Author Blog by Philip Bell: Twelve Turning Points of the Second World War

Twelve Turning Points of the Second World War is a gripping new look at this enormously significant global conflict. The book’s author, historian P.M.H BELL, discusses the reasoning behind his choices, shedding light on the twelve unique turning points that determined the character and the ultimate outcome of the twentieth century’s most crucial conflict.

Article by P.M.H Bell

Why do we need another book about the Second World War? For two main reasons: first, there is still an intense interest in the war, as shown by a constant stream of books, TV programmes and films; and second, there is an equally keen desire to understand the conflict. This book sets out to bring these two focuses of attention together.

Turning Point #2: The Battle of Britain (July - September 1940)

We are interested in the Second World War for all kinds of reasons. It was a vast struggle, affecting most of the world in one way or another, and encompassing almost every form of conflict known to man. Its cost in death and destruction was immense, and is still being felt in many countries – for example, the gaps in the population of the then Soviet Union caused by deaths on the one hand and lack of births on the other still mark the USSR’s successor states. Despite the appalling cost, there remains a strong sense that the Second World War was a ‘good war’, or at least a necessary one – strikingly, there has been no revulsion against the conflict like that which has often dominated feeling about the First World War. In all these ways the war exerts an almost magnetic attraction upon us. But at the same time its sheers size and complexity defy understanding. We are baffled as well as fascinated. We need a key to the puzzle, a guiding thread to help us to make sense of the mass of events.

Some observers can find no key, and conclude that the war was simply a dreadful, blood-soaked and senseless struggle, decided by attrition and exhaustion. Others see the war as a long, hard march to the inevitable Allied victory – along a rocky road, certainly, but one which led to an assured triumph. There is force in both these views. No-one will deny the blood, tears and suffering of the war; and the Allies did indeed win in the end. But this book argues that there was a pattern behind the mass of events, and that there were times when the result of the struggle was far from certain. There were in fact turning points which decided the shape and final outcome of the conflict.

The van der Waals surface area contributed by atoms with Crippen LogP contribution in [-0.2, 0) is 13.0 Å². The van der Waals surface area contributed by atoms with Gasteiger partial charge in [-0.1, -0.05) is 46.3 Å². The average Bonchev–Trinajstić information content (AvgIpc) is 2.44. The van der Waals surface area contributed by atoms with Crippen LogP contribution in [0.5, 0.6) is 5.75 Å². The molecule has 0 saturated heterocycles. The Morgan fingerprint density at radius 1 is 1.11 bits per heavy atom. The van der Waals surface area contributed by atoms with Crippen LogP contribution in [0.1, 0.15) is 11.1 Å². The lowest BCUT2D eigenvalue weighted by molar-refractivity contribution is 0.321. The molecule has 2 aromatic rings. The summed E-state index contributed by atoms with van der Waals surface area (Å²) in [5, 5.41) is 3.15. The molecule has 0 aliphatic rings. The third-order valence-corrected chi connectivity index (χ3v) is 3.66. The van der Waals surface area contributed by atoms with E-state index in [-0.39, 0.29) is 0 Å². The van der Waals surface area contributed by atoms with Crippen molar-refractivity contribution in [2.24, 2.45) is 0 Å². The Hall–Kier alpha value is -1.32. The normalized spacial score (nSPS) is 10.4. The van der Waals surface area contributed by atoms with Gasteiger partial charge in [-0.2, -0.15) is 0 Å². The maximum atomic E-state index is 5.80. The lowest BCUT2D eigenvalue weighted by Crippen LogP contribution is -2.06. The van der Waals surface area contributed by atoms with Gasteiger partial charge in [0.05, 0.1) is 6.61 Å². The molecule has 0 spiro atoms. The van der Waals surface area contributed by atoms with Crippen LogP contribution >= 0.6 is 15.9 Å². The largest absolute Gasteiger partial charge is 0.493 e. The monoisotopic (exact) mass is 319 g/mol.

The Yalta Conference (4 -11 February 1945)

These turning points differed widely in character. Most were battles lost and won – or not quite won, which could be equally important, as the Germans found in Russia in 1941. Some of these battles were short and sharp – Germany defeated France in a mere six weeks in 1940, and the Battle of Midway in 1942 was decided with almost surgical precision by ten bombs in ten minutes. Others were long drawn out – the Battle of the Atlantic swayed to and fro for three years before coming to a sudden climax in the space of a month, in May 1943. In the background, the crucial but largely hidden battle of the factories was a matter of mass production and economic power. Stalin himself said that the war would be won by the side which produced the most motors – which was true though not dramatic. Other turning points were political, and took shape at the great conferences at Teheran and Yalta.

The book examines twelve such turning points, starting with Hitler’s triumph in the west in 1940 and ending with the defeat of Japan in 1945. The choice is open to dispute, as became plain whenever I told people what I was writing about. But there are strong arguments for each of the twelve, and anyway the selection of two or three different turning points would not affect the main thrust of the book: that in the perspective provided by the turning points the war assumes a definite shape and pattern. This approach to the Second World War offers a fresh look at its main outlines and helps us to understand a conflict which was itself a turning point in world history.

P. M. H. Bell was Reader in History at the University of Liverpool and is the author of many books including The Origins of the Second World War in Europe. his latest book Twelve Turning Points of the Second World War is available now from Yale University Press.

Related Blogs / Websites:

Eric Levi discusses Mozart and the Nazis on this blog

Alan Alport’s blogs on his award-winning book ‘Demobbed’

World War II History Blog

Military History Blog

BBC’s World War Two page

Twelve Turning Points official book page

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